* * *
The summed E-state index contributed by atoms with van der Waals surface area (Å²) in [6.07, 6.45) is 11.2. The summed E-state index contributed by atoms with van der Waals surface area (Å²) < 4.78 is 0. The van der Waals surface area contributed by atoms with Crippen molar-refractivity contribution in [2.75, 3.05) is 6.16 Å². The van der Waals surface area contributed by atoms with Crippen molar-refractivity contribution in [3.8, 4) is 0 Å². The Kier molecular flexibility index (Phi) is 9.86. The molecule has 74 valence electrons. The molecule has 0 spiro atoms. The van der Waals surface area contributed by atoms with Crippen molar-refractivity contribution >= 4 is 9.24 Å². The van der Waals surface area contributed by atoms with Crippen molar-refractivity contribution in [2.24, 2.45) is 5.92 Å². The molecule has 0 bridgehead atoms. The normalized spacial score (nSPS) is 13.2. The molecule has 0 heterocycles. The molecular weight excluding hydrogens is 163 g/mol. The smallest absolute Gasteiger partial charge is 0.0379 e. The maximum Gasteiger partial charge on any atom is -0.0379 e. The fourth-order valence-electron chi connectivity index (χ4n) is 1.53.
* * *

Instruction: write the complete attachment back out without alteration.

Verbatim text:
The summed E-state index contributed by atoms with van der Waals surface area (Å²) in [6.07, 6.45) is 11.2. The summed E-state index contributed by atoms with van der Waals surface area (Å²) < 4.78 is 0. The van der Waals surface area contributed by atoms with Crippen molar-refractivity contribution in [2.75, 3.05) is 6.16 Å². The van der Waals surface area contributed by atoms with Crippen molar-refractivity contribution in [3.8, 4) is 0 Å². The Kier molecular flexibility index (Phi) is 9.86. The molecule has 74 valence electrons. The molecule has 0 spiro atoms. The van der Waals surface area contributed by atoms with Crippen molar-refractivity contribution >= 4 is 9.24 Å². The van der Waals surface area contributed by atoms with Crippen molar-refractivity contribution in [2.24, 2.45) is 5.92 Å². The molecule has 0 bridgehead atoms. The normalized spacial score (nSPS) is 13.2. The molecule has 0 heterocycles. The molecular weight excluding hydrogens is 163 g/mol. The smallest absolute Gasteiger partial charge is 0.0379 e. The maximum Gasteiger partial charge on any atom is -0.0379 e. The fourth-order valence-electron chi connectivity index (χ4n) is 1.53.